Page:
Amendment of complaint after 15-day reglementary period

The issue is whether public respondent acted without jurisdiction and with grave abuse of discretion in issuing the Order dated January 30, 2003, allowing private respondents amended complaint.

The Supreme Court agrees that public respondent acted without jurisdiction in issuing the assailed Order allowing private respondent to file an amended complaint.

Under the Rules of Court, a party may amend his pleading once as a matter of right at any time before a responsive pleading is served, or in the case of a reply, at any time within ten (10) days after it is served. At this stage, a party has the absolute right to amend his pleading and may introduce a new cause of action or change in theory. On the other hand, substantial amendments after the answer had been filed may be made only upon leave of court; but such leave may be refused if it appears to the court that the motion was made with intent to delay.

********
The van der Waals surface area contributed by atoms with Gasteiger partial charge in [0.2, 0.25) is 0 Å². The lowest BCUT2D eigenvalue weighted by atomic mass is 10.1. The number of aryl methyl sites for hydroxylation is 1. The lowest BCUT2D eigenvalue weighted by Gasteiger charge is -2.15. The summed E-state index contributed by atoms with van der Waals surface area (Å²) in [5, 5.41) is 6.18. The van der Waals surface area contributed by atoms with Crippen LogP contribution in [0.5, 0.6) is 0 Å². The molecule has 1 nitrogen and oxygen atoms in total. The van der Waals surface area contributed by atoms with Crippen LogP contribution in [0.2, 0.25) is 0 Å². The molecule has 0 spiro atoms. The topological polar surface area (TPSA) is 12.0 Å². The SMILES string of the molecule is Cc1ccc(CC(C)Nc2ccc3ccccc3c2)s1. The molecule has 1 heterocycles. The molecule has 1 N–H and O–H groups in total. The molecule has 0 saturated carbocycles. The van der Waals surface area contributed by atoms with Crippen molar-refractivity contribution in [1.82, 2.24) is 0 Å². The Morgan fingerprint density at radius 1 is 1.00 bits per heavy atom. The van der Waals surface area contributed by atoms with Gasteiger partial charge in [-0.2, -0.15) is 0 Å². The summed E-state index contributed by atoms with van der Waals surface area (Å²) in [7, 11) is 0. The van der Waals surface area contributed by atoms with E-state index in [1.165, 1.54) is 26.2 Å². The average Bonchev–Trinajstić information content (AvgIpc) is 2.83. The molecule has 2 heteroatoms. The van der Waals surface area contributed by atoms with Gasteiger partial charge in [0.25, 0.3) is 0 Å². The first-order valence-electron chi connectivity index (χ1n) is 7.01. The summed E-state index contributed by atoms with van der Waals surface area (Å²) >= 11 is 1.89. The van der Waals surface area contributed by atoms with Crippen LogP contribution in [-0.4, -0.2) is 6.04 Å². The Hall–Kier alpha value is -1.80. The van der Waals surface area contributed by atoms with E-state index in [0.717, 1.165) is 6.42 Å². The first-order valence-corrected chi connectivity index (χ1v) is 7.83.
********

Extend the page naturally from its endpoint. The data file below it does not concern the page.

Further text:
In the present case, however, the motion to file an amended complaint was filed one month after the Order of the trial court dismissing private respondents complaint became final due to the latter's failure to perfect an appeal. As a rule, the aggrieved party must perfect his appeal within the period as provided for by law. The rule is mandatory in character. A party's failure to comply with the law will result in the decision becoming final and executory and, as such, can no longer be modified or reversed. Thus, it is beyond the power or jurisdiction of the court which rendered the decision or order to amend or revoke the same after the lapse of the fifteen-day reglementary period to file an appeal. (G.R. No. 157232; December 10, 2007)